Self Help is Damaging the Ancient Philosophy
Read Sun Tzu, The Art of War,” says Gordon Gekko, the ruthless finance titan in the 1987 film Wall Street. “‘Each battle is won before it’s ever fought.’ Think about it.”
His protégé nods, as if Gekko has imparted real wisdom instead of reciting a laughably trite platitude.
Whatever merits the book may have, it’s hard to think of The Art of War without imagining ’80s yuppies in red suspenders chanting its “timeless wisdom” into their giant beige mobile phones. Now, it makes me sad to point out that Stoicism is becoming to our age what Sun Tzu’s ideas were to 1987: an ancient philosophy yanked from context, stripped of depth, and reduced to hackneyed life advice and self-help hacks.
Before I continue, I would like to state that Stoicism is a philosophy I take seriously. I’ve written extensively about it and think it’s a beautiful tradition, honed over centuries of thought and debate. I don’t have anything near expertise in the Hellenistic philosophy, but consider myself a keen amateur. I like to take readers with me as I make my own journey into this fascinating worldview.
But I’m worried. I’m worried that it’s being served as intellectual garnish for tired pop psychology and “manifestation” hocus-pocus. Since the onset of the pandemic, I’ve seen articles about Stoicism proliferate like the mushroom cloud of froth you get when you pour a bag of Mentos into a bucket of Coca-Cola. In difficult times, we flock to easy answers.
People often say that if Jesus Christ came back right now, he’d be horrified by the behavior of self-identifying Christians. I wonder what Zeno of Citium, the founder of Stoicism, or Chrysippus of Soli, Stoicism’s great theorist, would think of what purports to be “Stoicism” in the 21st century.
Here are two reasons why I’m wary of the Stoic advice we’re being spoonfed today.
The question of control
Stoicism contains some truly useful ideas about mental health — the philosophy has even had some influence over modern cognitive behavioral therapy. The most prominent principle is this: There are some things we can control, and other things we can’t. Focus on the former.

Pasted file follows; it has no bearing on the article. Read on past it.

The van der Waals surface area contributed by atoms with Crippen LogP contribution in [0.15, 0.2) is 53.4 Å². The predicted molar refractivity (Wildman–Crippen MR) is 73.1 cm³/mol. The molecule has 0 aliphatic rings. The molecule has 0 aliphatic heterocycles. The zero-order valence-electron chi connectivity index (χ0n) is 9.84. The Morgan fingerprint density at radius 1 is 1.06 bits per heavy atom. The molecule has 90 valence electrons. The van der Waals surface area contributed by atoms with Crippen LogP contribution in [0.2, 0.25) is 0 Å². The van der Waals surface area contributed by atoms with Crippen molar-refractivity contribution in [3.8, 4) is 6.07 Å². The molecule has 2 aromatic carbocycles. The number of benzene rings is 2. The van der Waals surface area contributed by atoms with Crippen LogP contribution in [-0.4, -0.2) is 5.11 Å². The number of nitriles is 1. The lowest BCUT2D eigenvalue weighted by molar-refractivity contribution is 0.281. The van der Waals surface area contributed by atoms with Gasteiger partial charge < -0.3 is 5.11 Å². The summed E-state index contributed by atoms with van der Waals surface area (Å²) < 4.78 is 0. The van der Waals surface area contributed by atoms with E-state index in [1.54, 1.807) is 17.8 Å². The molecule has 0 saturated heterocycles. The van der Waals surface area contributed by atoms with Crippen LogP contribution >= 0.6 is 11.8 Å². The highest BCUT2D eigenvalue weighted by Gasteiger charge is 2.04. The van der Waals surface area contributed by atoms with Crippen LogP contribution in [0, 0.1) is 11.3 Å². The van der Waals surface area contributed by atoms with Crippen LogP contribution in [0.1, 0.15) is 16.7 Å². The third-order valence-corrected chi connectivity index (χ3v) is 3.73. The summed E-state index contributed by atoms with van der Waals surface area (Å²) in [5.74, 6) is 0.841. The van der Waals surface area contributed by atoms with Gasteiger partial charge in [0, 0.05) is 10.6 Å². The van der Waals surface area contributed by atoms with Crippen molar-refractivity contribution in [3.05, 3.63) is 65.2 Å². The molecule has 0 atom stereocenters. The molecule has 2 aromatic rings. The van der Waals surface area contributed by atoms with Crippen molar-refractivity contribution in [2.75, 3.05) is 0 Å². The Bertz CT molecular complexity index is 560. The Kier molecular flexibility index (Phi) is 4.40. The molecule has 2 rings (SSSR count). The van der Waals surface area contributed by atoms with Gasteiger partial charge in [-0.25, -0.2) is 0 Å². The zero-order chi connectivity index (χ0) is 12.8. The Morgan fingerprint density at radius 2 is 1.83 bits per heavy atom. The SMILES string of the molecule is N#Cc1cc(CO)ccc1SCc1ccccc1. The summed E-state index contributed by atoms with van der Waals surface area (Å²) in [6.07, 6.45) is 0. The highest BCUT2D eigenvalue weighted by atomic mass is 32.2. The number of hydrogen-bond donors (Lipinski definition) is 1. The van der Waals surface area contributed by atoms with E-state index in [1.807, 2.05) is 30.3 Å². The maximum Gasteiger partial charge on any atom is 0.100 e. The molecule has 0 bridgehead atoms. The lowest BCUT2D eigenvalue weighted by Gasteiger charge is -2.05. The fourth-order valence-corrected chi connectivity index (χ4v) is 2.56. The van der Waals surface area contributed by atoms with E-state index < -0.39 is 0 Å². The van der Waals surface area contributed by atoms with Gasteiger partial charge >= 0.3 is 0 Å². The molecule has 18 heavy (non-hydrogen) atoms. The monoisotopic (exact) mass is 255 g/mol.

But it can be argued that such “acceptance philosophies” simply encourage you to endure a messed-up world. Are you stressed? Overworked by your boss? Terrified of falling through the safety net? Do you despair at the rising levels of inequality? Are you concerned about global warming? Then it’s possible you need to assert more control over the world, rather than reminding yourself of how little of it you have. Accepting a deterministic outlook on fate disempowers you from making a better world possible.
The reason why the Stoic thinkers Marcus and Seneca believed we have little if any control over events had to do with the fact that they were “substance monists,” believing that the universe is made of one substance that manifests in a plurality of ways, such as fire, water, earth, and flesh. I don’t believe that a divine logic animates the universe as the Stoics did. That’s one reason I’m not a Stoic and, chances are, neither are you.
I’ve seen dozens of articles about the “Stoicism” of random historical figures from George Washington to Winston Churchill. The definition of “a Stoic” has been a net cast so wide that practically any right-minded, popularly admired historical figure or celebrity can be called one. But you can’t be Stoic just because you can handle bad luck well any more than you can be a Buddhist for being chilled out.
You could argue that the parameters of being a Stoic have adapted to the secular modern world. I’d say if that’s the case, then what’s the point? If being a Stoic means being a bit mentally resilient, then it’s so bereft of content as to be meaningless. Why not just be you?
The question of wealth
There are also less well-publicized and more troubling aspects of Stoic doctrine. One of the key Stoic ideas that people seem to love in today’s economic climate is “preferred and non-preferred indifference.” In Stoicism, there is good and bad, but there is also a huge “indifferent” category between them. Wealth and luxury weren’t seen as bad in themselves to the Roman Stoics. Instead, they were “indifferents.”